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1st day at work

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Message Paul Titterton
Ballochry is a town near the Fife coast that I had been associated with for 15 years, maybe more. Hence long enough to have worked with the parents, their children and of course, their grandchildren. The generations as well as the houses are close together.

The people are friendly, but mainly during the day when you can see them clearly and would be able to identify them in court. It is a tough place, being an ex-mining town, not a lot of spare cash, but a real sense of sharing is apparant when a wallet is lifted from some hapless lost tourist.

I first visited, having to uplift a young lad, Jim, when I started work in his "Special" school in Taybank. They had asked for 2 volunteers for the task. Now this was Taybank, a tough place by anybody's standards, but no one would accompany the new boy.

The staff were really nice as I set off, waving fondly." Have you got a shilling?" "Yes I have...let me see.. about ú3." "No, God no! Just a shilling for the phone for emergencies. Don't take more than that and don't let anyone see it." "Tool kit?..Spare tyre?"

I nodded and looked in the mirror..was that the cook crossing herself? I went via the Tay Bridge and as I crossed it, I could see Fife in the distance and as instructed, I locked the doors and reset the clock.

I drove into Ballochry. On the sign was "Twinned with East Berlin" (I jest, but one neighbouring town has a street called Gagarin Way and another had the only Communist MP in Britain.) The town's coal pit had not closed because of the vindictive Thatcher, as the Gorgon had not yet begun her stoning. No, they were still on strike from 1929!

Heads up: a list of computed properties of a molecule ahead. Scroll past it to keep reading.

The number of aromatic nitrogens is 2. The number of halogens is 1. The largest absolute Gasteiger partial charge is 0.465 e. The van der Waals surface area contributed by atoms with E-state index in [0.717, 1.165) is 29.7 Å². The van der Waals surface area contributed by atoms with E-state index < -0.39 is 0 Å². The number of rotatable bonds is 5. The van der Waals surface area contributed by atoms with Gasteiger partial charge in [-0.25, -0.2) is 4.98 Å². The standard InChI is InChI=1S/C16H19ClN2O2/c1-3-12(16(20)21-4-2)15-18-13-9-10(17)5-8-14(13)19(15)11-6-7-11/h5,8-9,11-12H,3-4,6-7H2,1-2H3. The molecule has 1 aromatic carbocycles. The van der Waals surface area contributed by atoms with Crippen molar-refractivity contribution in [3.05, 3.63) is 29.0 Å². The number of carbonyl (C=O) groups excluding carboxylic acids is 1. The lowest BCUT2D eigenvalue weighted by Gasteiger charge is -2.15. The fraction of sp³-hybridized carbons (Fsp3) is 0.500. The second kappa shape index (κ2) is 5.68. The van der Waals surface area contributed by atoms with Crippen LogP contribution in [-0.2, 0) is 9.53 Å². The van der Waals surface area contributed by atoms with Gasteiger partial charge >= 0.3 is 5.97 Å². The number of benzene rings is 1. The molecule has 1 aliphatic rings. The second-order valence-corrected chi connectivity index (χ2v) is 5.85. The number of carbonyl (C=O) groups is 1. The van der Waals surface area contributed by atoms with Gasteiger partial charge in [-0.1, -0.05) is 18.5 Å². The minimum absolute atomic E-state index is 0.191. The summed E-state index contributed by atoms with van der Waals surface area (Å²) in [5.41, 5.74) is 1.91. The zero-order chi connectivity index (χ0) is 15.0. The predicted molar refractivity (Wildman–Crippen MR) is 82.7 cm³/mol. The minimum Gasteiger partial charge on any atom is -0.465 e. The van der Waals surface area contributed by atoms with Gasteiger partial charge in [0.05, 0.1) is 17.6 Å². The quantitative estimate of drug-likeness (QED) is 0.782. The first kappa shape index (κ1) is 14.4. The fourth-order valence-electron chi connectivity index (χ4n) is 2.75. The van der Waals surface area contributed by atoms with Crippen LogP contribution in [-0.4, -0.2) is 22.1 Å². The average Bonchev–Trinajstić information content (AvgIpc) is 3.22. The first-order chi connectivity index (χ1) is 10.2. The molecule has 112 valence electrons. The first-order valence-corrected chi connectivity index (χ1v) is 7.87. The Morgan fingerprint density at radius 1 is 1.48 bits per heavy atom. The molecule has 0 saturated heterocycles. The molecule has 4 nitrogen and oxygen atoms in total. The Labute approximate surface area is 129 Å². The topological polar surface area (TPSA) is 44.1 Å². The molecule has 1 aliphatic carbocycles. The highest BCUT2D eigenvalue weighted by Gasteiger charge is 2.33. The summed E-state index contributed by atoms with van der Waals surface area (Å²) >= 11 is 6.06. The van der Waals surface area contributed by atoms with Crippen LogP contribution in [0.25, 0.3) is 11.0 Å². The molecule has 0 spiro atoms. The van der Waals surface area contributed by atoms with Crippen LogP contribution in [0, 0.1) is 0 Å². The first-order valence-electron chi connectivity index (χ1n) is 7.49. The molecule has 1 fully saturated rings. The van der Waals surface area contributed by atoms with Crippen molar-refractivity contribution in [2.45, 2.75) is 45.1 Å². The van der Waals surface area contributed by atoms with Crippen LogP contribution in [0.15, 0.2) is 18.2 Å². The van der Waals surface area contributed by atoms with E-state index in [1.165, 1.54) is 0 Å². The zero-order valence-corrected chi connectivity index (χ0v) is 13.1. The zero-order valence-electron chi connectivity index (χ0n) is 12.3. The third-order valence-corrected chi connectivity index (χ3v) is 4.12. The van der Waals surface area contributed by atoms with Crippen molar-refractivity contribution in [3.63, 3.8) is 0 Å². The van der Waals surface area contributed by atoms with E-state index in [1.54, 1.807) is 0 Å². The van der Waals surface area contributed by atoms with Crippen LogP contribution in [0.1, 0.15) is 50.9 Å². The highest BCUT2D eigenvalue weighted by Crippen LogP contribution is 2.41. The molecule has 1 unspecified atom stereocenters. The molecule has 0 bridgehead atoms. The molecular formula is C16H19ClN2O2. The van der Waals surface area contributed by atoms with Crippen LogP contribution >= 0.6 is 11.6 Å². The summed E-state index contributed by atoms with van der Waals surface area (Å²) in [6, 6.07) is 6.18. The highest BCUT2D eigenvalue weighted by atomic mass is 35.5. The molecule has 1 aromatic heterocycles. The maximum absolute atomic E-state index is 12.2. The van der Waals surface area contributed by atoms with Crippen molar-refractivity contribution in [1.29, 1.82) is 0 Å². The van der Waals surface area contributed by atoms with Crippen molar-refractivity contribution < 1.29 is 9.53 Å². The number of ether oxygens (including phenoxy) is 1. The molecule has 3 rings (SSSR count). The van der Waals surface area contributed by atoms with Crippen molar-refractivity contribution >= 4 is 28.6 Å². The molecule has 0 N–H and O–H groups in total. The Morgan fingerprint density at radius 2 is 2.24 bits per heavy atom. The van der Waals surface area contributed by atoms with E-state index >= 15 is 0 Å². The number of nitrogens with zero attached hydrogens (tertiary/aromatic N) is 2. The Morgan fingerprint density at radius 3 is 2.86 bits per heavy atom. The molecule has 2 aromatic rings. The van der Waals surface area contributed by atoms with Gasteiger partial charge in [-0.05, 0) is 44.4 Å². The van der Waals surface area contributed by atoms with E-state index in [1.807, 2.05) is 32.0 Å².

I drove down a street where the windows were boarded up because the Council were still repairing some damage from a New Year Street Party. This was May. As I drove, the road began to deteriorate. First potholes then a dirt track.

I got to the house and it had no roof! As Jim bounced out for his lift, I asked when will his house get fixed and he said 'what do you mean?' He seemed a little hurt. His mother explained. The flat above had been destroyed by fire and they had just levelled it and tarred the floor!

The whole family came out to see the van. In those days before discriminatory considerations, the vans were bright yellow with "Taybank Special School" in giant letters on the side. Despite this, his mother asked for a lift to the town centre. Now, I was new and nice. " Yes of course."

Suddenly the van was full of aunties and friends and cigarettes. 'You don't mind if we smoke son, do you? ' I knew from the file that I was older than this lady, but "son" it was. We stopped twice on the way, once to pick up a cousin and once because someone called Jean was ill. Car sick. We had travelled nearly a mile!

We got to the shops. A Co-op, a pub, and a Police Station. Jim's uncle came out of the pub. He looked drunk and tried to encourage him to run away. Jim explained he was going to see Dundee United play that night and did not want to miss it.

The uncle got into his car shouting that he hated Social Workers. I said he should stop them then, absurdly thinking my quick witted banter would somehow calm the situation. (We are all big, tough, swearing lads together).His car lurched at me and I ran into the Police Station in a big, tough kind of way.

He got lifted and the entire town seemed to gather suddenly. They swore vengeance Sicilian-style. I had no family then but said they would wait. A half brick hit a reinforced window. A mountainous policeman made them put the bricks back into the wall of the pub, which had nearly collapsed.

Jim was totally unperturbed and I think this was not really such a big deal for him. I still shake 25 years later. As we left, his mother said "Well, are we not getting a lift home then?" That was my welcome to Ballochry.
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'Hamish ' is an antiwar writer socialist- scientist and musician living in Scotland.
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